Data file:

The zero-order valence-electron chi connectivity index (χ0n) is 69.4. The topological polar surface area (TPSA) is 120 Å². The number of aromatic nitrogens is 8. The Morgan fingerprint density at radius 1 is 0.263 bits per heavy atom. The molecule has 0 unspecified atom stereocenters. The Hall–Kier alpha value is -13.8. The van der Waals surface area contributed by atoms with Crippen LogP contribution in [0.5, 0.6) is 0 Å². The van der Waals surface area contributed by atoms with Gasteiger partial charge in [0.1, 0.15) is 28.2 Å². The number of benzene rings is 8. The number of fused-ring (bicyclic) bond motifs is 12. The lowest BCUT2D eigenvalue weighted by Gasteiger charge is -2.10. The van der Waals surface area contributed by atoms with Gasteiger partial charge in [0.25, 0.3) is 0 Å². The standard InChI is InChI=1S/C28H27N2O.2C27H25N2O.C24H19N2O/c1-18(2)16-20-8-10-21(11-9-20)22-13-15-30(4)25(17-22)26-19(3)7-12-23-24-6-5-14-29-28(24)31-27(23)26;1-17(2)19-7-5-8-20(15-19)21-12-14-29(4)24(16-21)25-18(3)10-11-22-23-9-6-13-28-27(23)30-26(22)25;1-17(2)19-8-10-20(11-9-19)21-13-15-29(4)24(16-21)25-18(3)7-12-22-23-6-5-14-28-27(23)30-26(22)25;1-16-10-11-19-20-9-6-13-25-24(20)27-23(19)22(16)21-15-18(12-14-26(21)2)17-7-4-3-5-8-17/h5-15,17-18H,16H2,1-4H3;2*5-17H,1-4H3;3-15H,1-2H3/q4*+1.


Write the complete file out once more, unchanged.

The zero-order valence-electron chi connectivity index (χ0n) is 69.4. The topological polar surface area (TPSA) is 120 Å². The number of aromatic nitrogens is 8. The Morgan fingerprint density at radius 1 is 0.263 bits per heavy atom. The molecule has 0 unspecified atom stereocenters. The Hall–Kier alpha value is -13.8. The van der Waals surface area contributed by atoms with Crippen LogP contribution in [0.5, 0.6) is 0 Å². The van der Waals surface area contributed by atoms with Gasteiger partial charge in [0.1, 0.15) is 28.2 Å². The number of benzene rings is 8. The number of fused-ring (bicyclic) bond motifs is 12. The lowest BCUT2D eigenvalue weighted by Gasteiger charge is -2.10. The van der Waals surface area contributed by atoms with Gasteiger partial charge in [0.25, 0.3) is 0 Å². The standard InChI is InChI=1S/C28H27N2O.2C27H25N2O.C24H19N2O/c1-18(2)16-20-8-10-21(11-9-20)22-13-15-30(4)25(17-22)26-19(3)7-12-23-24-6-5-14-29-28(24)31-27(23)26;1-17(2)19-7-5-8-20(15-19)21-12-14-29(4)24(16-21)25-18(3)10-11-22-23-9-6-13-28-27(23)30-26(22)25;1-17(2)19-8-10-20(11-9-19)21-13-15-29(4)24(16-21)25-18(3)7-12-22-23-6-5-14-28-27(23)30-26(22)25;1-16-10-11-19-20-9-6-13-25-24(20)27-23(19)22(16)21-15-18(12-14-26(21)2)17-7-4-3-5-8-17/h5-15,17-18H,16H2,1-4H3;2*5-17H,1-4H3;3-15H,1-2H3/q4*+1.